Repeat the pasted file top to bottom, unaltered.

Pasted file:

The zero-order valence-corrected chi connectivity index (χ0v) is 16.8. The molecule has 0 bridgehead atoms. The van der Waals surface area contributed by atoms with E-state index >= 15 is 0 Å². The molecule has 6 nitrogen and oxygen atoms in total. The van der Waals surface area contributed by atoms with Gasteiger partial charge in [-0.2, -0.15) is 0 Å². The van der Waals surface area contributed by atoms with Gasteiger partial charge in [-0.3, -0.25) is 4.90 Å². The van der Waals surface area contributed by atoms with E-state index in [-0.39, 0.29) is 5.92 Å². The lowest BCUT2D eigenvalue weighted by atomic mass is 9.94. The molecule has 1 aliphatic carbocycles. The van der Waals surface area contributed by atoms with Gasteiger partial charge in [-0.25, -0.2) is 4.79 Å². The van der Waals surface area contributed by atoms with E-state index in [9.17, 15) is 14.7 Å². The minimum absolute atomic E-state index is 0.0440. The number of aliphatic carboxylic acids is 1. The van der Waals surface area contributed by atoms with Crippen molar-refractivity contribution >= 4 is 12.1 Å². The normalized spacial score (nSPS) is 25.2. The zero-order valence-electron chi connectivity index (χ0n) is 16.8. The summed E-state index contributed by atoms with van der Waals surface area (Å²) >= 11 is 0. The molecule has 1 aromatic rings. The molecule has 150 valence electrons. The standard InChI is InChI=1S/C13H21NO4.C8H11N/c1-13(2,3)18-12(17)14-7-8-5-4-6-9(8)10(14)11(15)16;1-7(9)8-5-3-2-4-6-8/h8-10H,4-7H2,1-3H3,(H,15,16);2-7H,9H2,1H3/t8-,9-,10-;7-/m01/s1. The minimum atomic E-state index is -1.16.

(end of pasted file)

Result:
The zero-order valence-corrected chi connectivity index (χ0v) is 16.8. The molecule has 0 bridgehead atoms. The van der Waals surface area contributed by atoms with E-state index >= 15 is 0 Å². The molecule has 6 nitrogen and oxygen atoms in total. The van der Waals surface area contributed by atoms with Gasteiger partial charge in [-0.2, -0.15) is 0 Å². The van der Waals surface area contributed by atoms with Gasteiger partial charge in [-0.3, -0.25) is 4.90 Å². The van der Waals surface area contributed by atoms with E-state index in [-0.39, 0.29) is 5.92 Å². The lowest BCUT2D eigenvalue weighted by atomic mass is 9.94. The molecule has 1 aliphatic carbocycles. The van der Waals surface area contributed by atoms with Gasteiger partial charge in [-0.25, -0.2) is 4.79 Å². The van der Waals surface area contributed by atoms with E-state index in [9.17, 15) is 14.7 Å². The minimum absolute atomic E-state index is 0.0440. The number of aliphatic carboxylic acids is 1. The van der Waals surface area contributed by atoms with Crippen molar-refractivity contribution >= 4 is 12.1 Å². The normalized spacial score (nSPS) is 25.2. The zero-order valence-electron chi connectivity index (χ0n) is 16.8. The summed E-state index contributed by atoms with van der Waals surface area (Å²) >= 11 is 0. The molecule has 1 aromatic rings. The molecule has 150 valence electrons. The standard InChI is InChI=1S/C13H21NO4.C8H11N/c1-13(2,3)18-12(17)14-7-8-5-4-6-9(8)10(14)11(15)16;1-7(9)8-5-3-2-4-6-8/h8-10H,4-7H2,1-3H3,(H,15,16);2-7H,9H2,1H3/t8-,9-,10-;7-/m01/s1. The minimum atomic E-state index is -1.16.